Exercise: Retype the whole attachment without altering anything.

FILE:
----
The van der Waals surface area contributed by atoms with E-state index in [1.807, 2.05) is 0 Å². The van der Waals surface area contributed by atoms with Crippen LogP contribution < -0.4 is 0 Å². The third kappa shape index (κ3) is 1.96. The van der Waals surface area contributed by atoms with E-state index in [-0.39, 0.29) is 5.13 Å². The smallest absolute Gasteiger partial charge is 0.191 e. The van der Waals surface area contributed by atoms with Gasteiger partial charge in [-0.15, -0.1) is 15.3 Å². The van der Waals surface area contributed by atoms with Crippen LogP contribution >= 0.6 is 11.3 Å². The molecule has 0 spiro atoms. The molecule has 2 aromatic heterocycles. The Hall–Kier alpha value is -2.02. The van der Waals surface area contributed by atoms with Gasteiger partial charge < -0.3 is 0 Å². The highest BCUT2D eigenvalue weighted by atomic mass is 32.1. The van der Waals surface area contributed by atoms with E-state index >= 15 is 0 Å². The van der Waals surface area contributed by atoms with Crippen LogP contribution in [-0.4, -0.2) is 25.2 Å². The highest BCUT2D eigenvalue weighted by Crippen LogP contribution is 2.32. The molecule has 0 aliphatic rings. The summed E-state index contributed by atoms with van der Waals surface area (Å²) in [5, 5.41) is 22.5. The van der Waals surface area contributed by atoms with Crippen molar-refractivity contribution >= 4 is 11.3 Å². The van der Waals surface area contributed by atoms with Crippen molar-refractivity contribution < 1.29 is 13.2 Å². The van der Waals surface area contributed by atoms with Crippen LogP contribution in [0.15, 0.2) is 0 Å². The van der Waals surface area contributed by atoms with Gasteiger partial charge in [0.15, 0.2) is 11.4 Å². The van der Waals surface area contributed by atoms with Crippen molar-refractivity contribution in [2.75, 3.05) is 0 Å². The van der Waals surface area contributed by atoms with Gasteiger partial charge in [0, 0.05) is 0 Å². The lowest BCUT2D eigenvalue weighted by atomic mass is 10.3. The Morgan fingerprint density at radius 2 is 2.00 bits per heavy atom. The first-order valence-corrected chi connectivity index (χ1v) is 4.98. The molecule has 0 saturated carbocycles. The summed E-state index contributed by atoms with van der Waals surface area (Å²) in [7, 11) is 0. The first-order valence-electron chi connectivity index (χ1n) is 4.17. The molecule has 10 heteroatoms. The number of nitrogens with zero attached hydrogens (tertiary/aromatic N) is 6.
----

The van der Waals surface area contributed by atoms with E-state index in [1.807, 2.05) is 0 Å². The van der Waals surface area contributed by atoms with Crippen LogP contribution < -0.4 is 0 Å². The third kappa shape index (κ3) is 1.96. The van der Waals surface area contributed by atoms with E-state index in [-0.39, 0.29) is 5.13 Å². The smallest absolute Gasteiger partial charge is 0.191 e. The van der Waals surface area contributed by atoms with Gasteiger partial charge in [-0.15, -0.1) is 15.3 Å². The van der Waals surface area contributed by atoms with Crippen LogP contribution >= 0.6 is 11.3 Å². The molecule has 0 spiro atoms. The molecule has 2 aromatic heterocycles. The Hall–Kier alpha value is -2.02. The van der Waals surface area contributed by atoms with Gasteiger partial charge < -0.3 is 0 Å². The highest BCUT2D eigenvalue weighted by atomic mass is 32.1. The van der Waals surface area contributed by atoms with E-state index >= 15 is 0 Å². The van der Waals surface area contributed by atoms with Crippen LogP contribution in [-0.4, -0.2) is 25.2 Å². The highest BCUT2D eigenvalue weighted by Crippen LogP contribution is 2.32. The molecule has 0 aliphatic rings. The summed E-state index contributed by atoms with van der Waals surface area (Å²) in [5, 5.41) is 22.5. The van der Waals surface area contributed by atoms with Crippen molar-refractivity contribution >= 4 is 11.3 Å². The van der Waals surface area contributed by atoms with Crippen molar-refractivity contribution < 1.29 is 13.2 Å². The van der Waals surface area contributed by atoms with Crippen LogP contribution in [0.15, 0.2) is 0 Å². The van der Waals surface area contributed by atoms with Gasteiger partial charge in [0.15, 0.2) is 11.4 Å². The van der Waals surface area contributed by atoms with Crippen molar-refractivity contribution in [2.75, 3.05) is 0 Å². The van der Waals surface area contributed by atoms with Gasteiger partial charge in [0, 0.05) is 0 Å². The lowest BCUT2D eigenvalue weighted by atomic mass is 10.3. The Morgan fingerprint density at radius 2 is 2.00 bits per heavy atom. The first-order valence-corrected chi connectivity index (χ1v) is 4.98. The molecule has 0 saturated carbocycles. The summed E-state index contributed by atoms with van der Waals surface area (Å²) in [7, 11) is 0. The first-order valence-electron chi connectivity index (χ1n) is 4.17. The molecule has 10 heteroatoms. The number of nitrogens with zero attached hydrogens (tertiary/aromatic N) is 6.